What I've learned from six months in an RV

I retired on Oct. 1, ending a 34-year journalism career—most of which was spent writing for or editing this magazine. Four days later, I climbed into a 32-foot motorhome with my wife, Cindy, our dog and our cat to discover America. I stopped shaving that day, prompting a former coworker to comment on one of my Instagram posts that I’d gone “full Letterman.” So in the spirit of my fellow hirsute retiree, here’s a top-10 list of things I’ve learned about the RV life:

10. Pack less than you think you’ll need. Cindy and I spent months agonizing over the “cut” list as we packed for our adventure, being limited to about 250 square feet of living space and 1,500 pounds of cargo, which includes people, pets, gasoline, water, clothing, food and other supplies like cameras, tools and books. We spent a fortune on lightweight this and compact that. Six months in, we realized we could pare down by half and not miss a thing.

9. Have tools handy. There are HVAC systems and plumbing systems and sanitation systems and electrical systems, not to mention the normal vehicle maintenance stuff of our home on wheels. And believe me, it shakes and rattles as it rolls, subjecting our tiny house to little earthquakes every time we drive it around. Phantom screws end up on the floor and little puddles appear out of nowhere. Keep a wrench and a screwdriver handy and hope it’s nothing major.

8. Know your roles of the road. I’m responsible for the outside—hooking up the electric, water and the sewer hose, known to RVers as the “stinky slinky.” My other jobs include grilling, walking the dog in the rain and catching the two tree frogs and one mouse that somehow climbed aboard. Cindy handles the inside stuff: organizing, planning, decorating and Instant Pot cooking. She’s also our road manager, planning our routes and making our reservations. I make it functional. She makes it livable. We’ve found our groove, and we’ve never been closer, literally and physically.

7. Driving is the best part … Cindy has taken to using her smartphone to look up stuff about the cities, towns and sites we encounter along our way, turning us into road scholars as we travel around.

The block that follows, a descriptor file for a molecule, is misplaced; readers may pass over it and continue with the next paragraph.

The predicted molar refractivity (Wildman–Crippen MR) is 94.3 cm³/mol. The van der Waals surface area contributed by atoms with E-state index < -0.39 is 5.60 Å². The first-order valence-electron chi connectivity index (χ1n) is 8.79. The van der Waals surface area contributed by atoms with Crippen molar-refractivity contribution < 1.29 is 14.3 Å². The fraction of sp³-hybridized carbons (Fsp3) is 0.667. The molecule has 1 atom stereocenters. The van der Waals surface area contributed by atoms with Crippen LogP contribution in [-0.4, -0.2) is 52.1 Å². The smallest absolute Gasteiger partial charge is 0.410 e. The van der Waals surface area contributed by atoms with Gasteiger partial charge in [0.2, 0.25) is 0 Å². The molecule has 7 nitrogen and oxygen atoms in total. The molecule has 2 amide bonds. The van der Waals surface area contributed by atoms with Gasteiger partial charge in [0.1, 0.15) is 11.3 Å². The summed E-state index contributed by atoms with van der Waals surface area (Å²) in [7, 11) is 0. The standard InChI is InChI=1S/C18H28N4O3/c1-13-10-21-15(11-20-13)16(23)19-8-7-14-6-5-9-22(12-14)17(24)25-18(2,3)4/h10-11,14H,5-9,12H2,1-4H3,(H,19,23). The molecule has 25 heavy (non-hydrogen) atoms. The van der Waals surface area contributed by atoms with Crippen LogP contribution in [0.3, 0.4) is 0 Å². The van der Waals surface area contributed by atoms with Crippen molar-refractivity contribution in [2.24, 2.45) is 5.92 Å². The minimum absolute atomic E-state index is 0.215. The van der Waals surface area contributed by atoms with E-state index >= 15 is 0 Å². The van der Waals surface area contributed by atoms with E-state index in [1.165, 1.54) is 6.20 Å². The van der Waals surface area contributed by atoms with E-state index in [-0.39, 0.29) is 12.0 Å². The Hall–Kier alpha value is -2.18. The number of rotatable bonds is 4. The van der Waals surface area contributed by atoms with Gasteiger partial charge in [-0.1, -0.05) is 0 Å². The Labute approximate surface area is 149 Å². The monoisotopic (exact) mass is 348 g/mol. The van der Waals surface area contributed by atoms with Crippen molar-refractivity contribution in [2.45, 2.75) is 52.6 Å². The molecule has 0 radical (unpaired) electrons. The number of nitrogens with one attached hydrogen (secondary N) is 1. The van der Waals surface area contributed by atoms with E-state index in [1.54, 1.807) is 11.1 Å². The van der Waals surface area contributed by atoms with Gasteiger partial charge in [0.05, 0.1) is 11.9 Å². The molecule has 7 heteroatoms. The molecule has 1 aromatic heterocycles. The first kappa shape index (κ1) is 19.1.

6. … and the worst part. Woody Hayes used to say that only three things can happen when you pass the football, and two of them are bad. I feel the same way about driving the motorhome. We’re not going to blow a tire or crash our home when we’re parked.

5. The Walmarting of America is a myth. Sure, the country might look the same if you’re flying down I-75 in eight-hour stretches. Don’t do that. When you limit yourself to about 120 miles between stops and immerse yourself for a few days in each location, you quickly learn how every place has its own unique character. The joy is in discovering it.

4. Walmart, however, is your friend. One of the questions we get most often is, “Have you spent the night in a Walmart parking lot yet?” We haven’t. But we stop at one almost every week to restock. They have everything, the prices are reasonable, and those massive parking lots make life a whole lot easier for those of us driving a mobile house.

3. The camping/RV culture is a marketing monster. We have RV-themed blankets, throw pillows and dish towels, camper-shaped salt and pepper shakers and various T-shirts that say “Happy Camper,” “Life Rocks When Your House Rolls” and “I Sleep Around.” We’re not alone. The RV community loves to wear its heart on its sleeve.

2. It’s not really camping. Camping is sleeping on the ground and sitting around a campfire. We sleep in our own bed, in our own home. In six months, we’ve built two campfires and both times it made everything smell like smoke. We watch the local news and then Jeopardy! almost every night, just like we used to—except now when I look out the window during commercials, the scenery makes me smile.

1. Enjoy the ride. We have a painted sign on our RV wall that says, “Life is a journey, not a destination. Enjoy the ride!” Except the cursive “d” in “ride” looks more like a “cl” so we say “enjoy the ricle.” That’s the whole point, right? We’ve walked the Gettysburg battlefield and retraced Martin Luther King Jr.’s footsteps across the Pettus Bridge in Selma; we’ve witnessed alligators from an airboat in the Everglades and watched dolphins play in Pensacola Bay; we’ve seen a sunset on Key West, a blood moon over Alabama and a rocket launch at Cape Canaveral; we spent Thanksgiving at The Biltmore and Easter rejoicing with the Rev. Al Green and his rollicking church band and choir in Memphis; we’ve watched a Grand Ole Opry show at the Ryman Auditorium, played air guitar at Woodstock, lip-synched “That’s All Right Mama” in the microphone that Elvis used at Sun Studio and stood at the crossroads on Highway 61, where blues pioneer Robert Johnson is said to have traded his soul to the devil for the ability to play his guitar. And the West is yet to come.

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